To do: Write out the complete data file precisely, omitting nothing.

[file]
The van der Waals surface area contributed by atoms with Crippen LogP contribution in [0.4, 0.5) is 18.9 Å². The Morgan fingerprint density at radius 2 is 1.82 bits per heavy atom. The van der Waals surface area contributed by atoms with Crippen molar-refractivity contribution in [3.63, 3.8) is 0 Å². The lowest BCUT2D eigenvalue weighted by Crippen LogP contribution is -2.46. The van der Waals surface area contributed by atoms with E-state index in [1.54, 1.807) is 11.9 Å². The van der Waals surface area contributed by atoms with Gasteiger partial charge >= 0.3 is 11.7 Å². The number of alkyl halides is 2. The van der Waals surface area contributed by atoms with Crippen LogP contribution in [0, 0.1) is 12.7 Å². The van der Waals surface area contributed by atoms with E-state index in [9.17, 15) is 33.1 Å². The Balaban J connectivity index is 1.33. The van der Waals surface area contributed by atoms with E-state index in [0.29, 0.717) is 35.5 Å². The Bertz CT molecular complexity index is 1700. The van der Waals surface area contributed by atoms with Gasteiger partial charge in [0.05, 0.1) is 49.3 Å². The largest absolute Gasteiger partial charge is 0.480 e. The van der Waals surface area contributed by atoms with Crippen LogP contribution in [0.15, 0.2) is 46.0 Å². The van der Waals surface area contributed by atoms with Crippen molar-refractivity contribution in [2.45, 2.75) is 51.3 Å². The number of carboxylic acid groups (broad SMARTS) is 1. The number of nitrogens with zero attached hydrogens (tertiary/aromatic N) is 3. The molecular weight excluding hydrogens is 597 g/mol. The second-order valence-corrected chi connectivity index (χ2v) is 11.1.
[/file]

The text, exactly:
The van der Waals surface area contributed by atoms with Crippen LogP contribution in [0.4, 0.5) is 18.9 Å². The Morgan fingerprint density at radius 2 is 1.82 bits per heavy atom. The van der Waals surface area contributed by atoms with Crippen molar-refractivity contribution in [3.63, 3.8) is 0 Å². The lowest BCUT2D eigenvalue weighted by Crippen LogP contribution is -2.46. The van der Waals surface area contributed by atoms with E-state index in [1.54, 1.807) is 11.9 Å². The van der Waals surface area contributed by atoms with Gasteiger partial charge >= 0.3 is 11.7 Å². The number of alkyl halides is 2. The van der Waals surface area contributed by atoms with Crippen LogP contribution in [0, 0.1) is 12.7 Å². The van der Waals surface area contributed by atoms with E-state index in [9.17, 15) is 33.1 Å². The Balaban J connectivity index is 1.33. The van der Waals surface area contributed by atoms with E-state index in [0.29, 0.717) is 35.5 Å². The Bertz CT molecular complexity index is 1700. The van der Waals surface area contributed by atoms with Gasteiger partial charge in [0.05, 0.1) is 49.3 Å². The largest absolute Gasteiger partial charge is 0.480 e. The van der Waals surface area contributed by atoms with Crippen LogP contribution in [0.15, 0.2) is 46.0 Å². The van der Waals surface area contributed by atoms with Crippen molar-refractivity contribution in [2.45, 2.75) is 51.3 Å². The number of carboxylic acid groups (broad SMARTS) is 1. The number of nitrogens with zero attached hydrogens (tertiary/aromatic N) is 3. The molecular weight excluding hydrogens is 597 g/mol. The second-order valence-corrected chi connectivity index (χ2v) is 11.1.